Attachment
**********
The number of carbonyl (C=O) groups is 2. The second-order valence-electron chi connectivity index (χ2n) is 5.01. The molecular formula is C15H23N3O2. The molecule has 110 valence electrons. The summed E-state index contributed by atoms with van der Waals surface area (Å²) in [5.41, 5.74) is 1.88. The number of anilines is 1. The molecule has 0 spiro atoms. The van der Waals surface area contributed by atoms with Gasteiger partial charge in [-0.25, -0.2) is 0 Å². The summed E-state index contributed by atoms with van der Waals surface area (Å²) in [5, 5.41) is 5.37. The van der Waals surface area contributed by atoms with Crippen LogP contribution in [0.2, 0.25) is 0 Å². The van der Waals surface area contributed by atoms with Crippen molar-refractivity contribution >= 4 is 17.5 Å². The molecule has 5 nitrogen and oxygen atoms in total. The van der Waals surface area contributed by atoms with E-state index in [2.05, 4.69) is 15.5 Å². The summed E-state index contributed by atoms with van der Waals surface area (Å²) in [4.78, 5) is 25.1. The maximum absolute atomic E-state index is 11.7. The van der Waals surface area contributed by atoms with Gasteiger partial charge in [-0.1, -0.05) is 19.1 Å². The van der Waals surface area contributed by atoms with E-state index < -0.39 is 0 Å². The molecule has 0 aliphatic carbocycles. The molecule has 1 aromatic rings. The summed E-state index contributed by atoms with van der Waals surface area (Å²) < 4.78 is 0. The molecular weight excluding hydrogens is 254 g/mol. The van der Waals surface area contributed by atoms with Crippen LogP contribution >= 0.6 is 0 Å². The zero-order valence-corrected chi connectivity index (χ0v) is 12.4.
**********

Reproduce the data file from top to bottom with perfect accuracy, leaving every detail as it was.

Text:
The number of carbonyl (C=O) groups is 2. The second-order valence-electron chi connectivity index (χ2n) is 5.01. The molecular formula is C15H23N3O2. The molecule has 110 valence electrons. The summed E-state index contributed by atoms with van der Waals surface area (Å²) in [5.41, 5.74) is 1.88. The number of anilines is 1. The molecule has 0 spiro atoms. The van der Waals surface area contributed by atoms with Gasteiger partial charge in [-0.25, -0.2) is 0 Å². The summed E-state index contributed by atoms with van der Waals surface area (Å²) in [5, 5.41) is 5.37. The van der Waals surface area contributed by atoms with Crippen LogP contribution in [0.2, 0.25) is 0 Å². The van der Waals surface area contributed by atoms with Crippen molar-refractivity contribution >= 4 is 17.5 Å². The molecule has 5 nitrogen and oxygen atoms in total. The van der Waals surface area contributed by atoms with E-state index in [2.05, 4.69) is 15.5 Å². The summed E-state index contributed by atoms with van der Waals surface area (Å²) in [4.78, 5) is 25.1. The maximum absolute atomic E-state index is 11.7. The van der Waals surface area contributed by atoms with Gasteiger partial charge in [-0.1, -0.05) is 19.1 Å². The van der Waals surface area contributed by atoms with E-state index < -0.39 is 0 Å². The molecule has 0 aliphatic carbocycles. The molecule has 1 aromatic rings. The summed E-state index contributed by atoms with van der Waals surface area (Å²) < 4.78 is 0. The molecular weight excluding hydrogens is 254 g/mol. The van der Waals surface area contributed by atoms with Crippen LogP contribution >= 0.6 is 0 Å². The zero-order valence-corrected chi connectivity index (χ0v) is 12.4.